AUSTRALIA – The amount of vegetation burnt by fires caused by lightning strikes in Tasmania’s world heritage area has increased dramatically this century, according to new research led by the University of Tasmania.
The study, published this month in the academic journal Fire, warns the state’s heritage forests face rising threats because of the tendency toward drier summers and that the probability of “catastrophic” fires could increase as a result of more fuel igniting from lightning strikes.
In 2016, parts of the world heritage area were devastated by fires, many ignited by lightning strikes.
Researchers at the University of Tasmania looked at historic fire data collected by the Tasmanian parks and wildlife service from 1980 to 2016.
The records detail the number of fires each year, the area burnt and what caused the fire.
From the year 2000, they found an increase in the number of lightning-caused fires and an increase in the average size of the fires, “resulting in a marked increase in the area burnt”.
Their data shows only a few fires caused by lightning were recorded in the 1980s and 1990s, compared with almost 20 that were recorded in 2015-16.
There were major fires caused by lightning in 2000-01, 2006-07, 2012-13 and 2015-16.
“Lightning is now responsible for the majority of the area burned in the TWWHA [Tasmanian wilderness world heritage area],” they state.
Fire ecologist Jenny Styger, the paper’s lead author, said: “Something changed about 2000.
“It was the tipping point at which lightning started to become the predominant cause of fire ignition.”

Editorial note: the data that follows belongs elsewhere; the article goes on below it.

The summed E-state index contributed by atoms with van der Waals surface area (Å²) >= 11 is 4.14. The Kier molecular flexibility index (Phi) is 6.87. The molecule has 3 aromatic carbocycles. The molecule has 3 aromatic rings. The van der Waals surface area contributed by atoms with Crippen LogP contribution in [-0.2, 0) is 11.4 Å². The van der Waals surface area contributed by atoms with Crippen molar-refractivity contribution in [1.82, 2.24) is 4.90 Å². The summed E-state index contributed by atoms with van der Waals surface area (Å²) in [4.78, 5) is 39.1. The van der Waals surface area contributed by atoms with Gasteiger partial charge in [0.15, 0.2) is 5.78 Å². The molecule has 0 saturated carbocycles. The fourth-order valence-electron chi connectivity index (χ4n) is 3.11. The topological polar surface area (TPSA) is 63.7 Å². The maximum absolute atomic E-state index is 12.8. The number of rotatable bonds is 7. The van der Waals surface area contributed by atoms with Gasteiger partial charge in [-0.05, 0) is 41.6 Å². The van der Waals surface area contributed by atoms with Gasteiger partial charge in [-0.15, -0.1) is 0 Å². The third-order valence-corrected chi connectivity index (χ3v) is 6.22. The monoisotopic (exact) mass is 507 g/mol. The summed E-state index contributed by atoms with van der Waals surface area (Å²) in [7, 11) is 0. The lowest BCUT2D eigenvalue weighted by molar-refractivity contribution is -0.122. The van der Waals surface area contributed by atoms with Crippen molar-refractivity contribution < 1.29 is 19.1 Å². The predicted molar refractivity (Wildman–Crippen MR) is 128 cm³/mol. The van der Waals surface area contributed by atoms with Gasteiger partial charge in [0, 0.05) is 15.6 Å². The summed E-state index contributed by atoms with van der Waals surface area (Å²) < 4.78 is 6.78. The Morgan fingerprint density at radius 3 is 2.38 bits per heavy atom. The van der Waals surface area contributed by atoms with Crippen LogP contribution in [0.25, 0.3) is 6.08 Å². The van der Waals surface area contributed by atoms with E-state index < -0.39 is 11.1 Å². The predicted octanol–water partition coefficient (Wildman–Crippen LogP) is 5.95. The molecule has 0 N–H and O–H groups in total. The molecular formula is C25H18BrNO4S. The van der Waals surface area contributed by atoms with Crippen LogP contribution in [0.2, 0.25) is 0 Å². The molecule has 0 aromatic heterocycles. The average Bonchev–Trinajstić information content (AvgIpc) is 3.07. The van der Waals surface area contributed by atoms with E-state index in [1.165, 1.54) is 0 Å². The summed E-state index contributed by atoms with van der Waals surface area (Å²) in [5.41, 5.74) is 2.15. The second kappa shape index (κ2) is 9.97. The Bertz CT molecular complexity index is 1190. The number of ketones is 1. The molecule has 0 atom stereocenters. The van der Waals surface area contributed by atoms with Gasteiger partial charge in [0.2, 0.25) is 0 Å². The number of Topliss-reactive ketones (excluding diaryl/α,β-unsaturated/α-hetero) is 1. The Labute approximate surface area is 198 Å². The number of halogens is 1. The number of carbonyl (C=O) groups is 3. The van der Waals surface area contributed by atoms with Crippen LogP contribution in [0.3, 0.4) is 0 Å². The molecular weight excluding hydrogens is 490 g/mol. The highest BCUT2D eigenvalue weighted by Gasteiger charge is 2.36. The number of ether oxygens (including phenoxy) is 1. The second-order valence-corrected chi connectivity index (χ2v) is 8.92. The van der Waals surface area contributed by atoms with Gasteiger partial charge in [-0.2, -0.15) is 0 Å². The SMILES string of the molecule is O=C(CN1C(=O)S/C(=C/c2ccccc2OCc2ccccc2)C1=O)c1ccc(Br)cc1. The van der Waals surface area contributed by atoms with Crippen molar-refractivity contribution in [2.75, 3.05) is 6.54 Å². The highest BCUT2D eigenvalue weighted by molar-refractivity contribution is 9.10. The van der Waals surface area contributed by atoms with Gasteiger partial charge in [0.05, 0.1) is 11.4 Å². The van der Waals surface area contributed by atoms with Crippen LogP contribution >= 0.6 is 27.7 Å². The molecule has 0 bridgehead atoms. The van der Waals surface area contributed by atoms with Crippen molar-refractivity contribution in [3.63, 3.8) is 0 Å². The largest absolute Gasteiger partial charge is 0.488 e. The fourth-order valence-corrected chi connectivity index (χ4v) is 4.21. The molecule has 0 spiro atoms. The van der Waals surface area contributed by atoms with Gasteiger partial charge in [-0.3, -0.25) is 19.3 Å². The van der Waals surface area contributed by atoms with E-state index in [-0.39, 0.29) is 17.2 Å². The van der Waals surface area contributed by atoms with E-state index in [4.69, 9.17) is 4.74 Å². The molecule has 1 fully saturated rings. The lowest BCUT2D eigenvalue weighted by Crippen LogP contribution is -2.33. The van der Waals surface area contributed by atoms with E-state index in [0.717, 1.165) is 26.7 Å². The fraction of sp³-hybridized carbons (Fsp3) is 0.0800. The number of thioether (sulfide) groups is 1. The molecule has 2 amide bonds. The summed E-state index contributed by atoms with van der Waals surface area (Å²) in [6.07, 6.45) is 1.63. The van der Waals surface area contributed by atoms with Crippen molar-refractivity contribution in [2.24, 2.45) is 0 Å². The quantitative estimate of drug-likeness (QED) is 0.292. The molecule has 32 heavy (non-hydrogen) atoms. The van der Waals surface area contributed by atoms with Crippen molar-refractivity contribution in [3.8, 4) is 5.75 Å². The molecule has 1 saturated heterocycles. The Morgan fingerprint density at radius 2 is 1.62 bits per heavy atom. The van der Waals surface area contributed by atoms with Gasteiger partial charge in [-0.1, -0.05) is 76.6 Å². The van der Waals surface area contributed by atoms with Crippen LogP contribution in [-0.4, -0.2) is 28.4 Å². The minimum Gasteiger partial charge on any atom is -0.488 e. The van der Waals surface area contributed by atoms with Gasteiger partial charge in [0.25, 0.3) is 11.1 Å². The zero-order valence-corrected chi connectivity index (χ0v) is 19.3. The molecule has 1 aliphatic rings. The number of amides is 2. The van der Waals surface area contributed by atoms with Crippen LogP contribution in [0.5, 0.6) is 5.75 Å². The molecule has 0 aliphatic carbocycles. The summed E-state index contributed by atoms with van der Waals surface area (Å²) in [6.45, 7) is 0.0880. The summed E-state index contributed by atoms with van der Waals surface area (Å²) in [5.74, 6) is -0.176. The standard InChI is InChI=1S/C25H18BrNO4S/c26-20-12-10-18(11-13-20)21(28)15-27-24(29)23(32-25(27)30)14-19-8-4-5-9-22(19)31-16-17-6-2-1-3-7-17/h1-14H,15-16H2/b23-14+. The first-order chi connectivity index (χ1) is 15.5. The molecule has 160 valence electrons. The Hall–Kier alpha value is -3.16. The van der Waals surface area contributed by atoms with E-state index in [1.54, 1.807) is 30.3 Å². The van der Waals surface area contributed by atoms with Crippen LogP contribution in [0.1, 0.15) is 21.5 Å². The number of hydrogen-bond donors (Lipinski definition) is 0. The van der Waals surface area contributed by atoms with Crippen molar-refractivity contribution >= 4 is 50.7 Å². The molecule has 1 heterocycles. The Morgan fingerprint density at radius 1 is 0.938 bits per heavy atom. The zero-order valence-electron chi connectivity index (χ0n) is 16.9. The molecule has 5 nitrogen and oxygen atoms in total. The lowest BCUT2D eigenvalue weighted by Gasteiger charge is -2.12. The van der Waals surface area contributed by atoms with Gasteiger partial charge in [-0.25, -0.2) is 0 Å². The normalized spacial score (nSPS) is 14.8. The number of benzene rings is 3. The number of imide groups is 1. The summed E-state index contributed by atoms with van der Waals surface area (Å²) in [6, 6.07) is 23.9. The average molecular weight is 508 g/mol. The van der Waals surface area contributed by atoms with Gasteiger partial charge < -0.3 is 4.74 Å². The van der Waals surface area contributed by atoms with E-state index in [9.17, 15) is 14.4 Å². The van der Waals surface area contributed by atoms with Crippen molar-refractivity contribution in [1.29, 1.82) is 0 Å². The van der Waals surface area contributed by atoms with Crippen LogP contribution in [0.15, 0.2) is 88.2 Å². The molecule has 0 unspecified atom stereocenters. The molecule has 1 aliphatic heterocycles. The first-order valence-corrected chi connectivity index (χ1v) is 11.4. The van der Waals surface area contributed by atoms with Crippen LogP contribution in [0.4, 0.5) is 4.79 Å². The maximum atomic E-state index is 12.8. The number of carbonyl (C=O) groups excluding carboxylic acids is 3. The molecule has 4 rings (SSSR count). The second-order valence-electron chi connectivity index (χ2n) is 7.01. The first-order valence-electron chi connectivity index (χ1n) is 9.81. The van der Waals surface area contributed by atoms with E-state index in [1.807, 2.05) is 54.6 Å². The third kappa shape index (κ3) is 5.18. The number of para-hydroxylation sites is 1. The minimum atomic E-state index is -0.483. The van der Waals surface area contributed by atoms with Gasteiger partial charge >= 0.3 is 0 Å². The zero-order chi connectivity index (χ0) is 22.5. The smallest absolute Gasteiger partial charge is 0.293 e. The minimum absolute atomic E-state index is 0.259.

The researchers were unable to determine if the reason for this was because there had been an increase in lightning strikes, or if drier fuel in the world heritage area was making it more likely a fire would start because of a lightning strike.
They said this was because western Tasmania does not have reliable historic data on the detection of lightning strikes.
But Styger said it was a significant issue because many of the fires in the world heritage area occurred in remote forest with no road access, making them difficult to detect and extinguish.
“This is going to impact how we think about fire management for the world heritage area and it’s going to become a much greater threat with climate change,” she said. “It’s going to be a really significant issue going forward because the world heritage area has lots of areas that we don’t want to burn.”
In 2016, an Australian Senate inquiry examined the fires in remote Tasmanian wilderness in January and February of that year.
The Tasmanian Greens senator Peter Whish-Wilson said the new research showed “climate change’s impacts are here now and this is another reminder of the need to urgently reduce emissions”.
He said the inquiry had considered whether an increase in fires caused by lightning may have contributed to the destruction in 2016.
“To have this confirmed by this study should send shockwaves through the conservation community,” he said.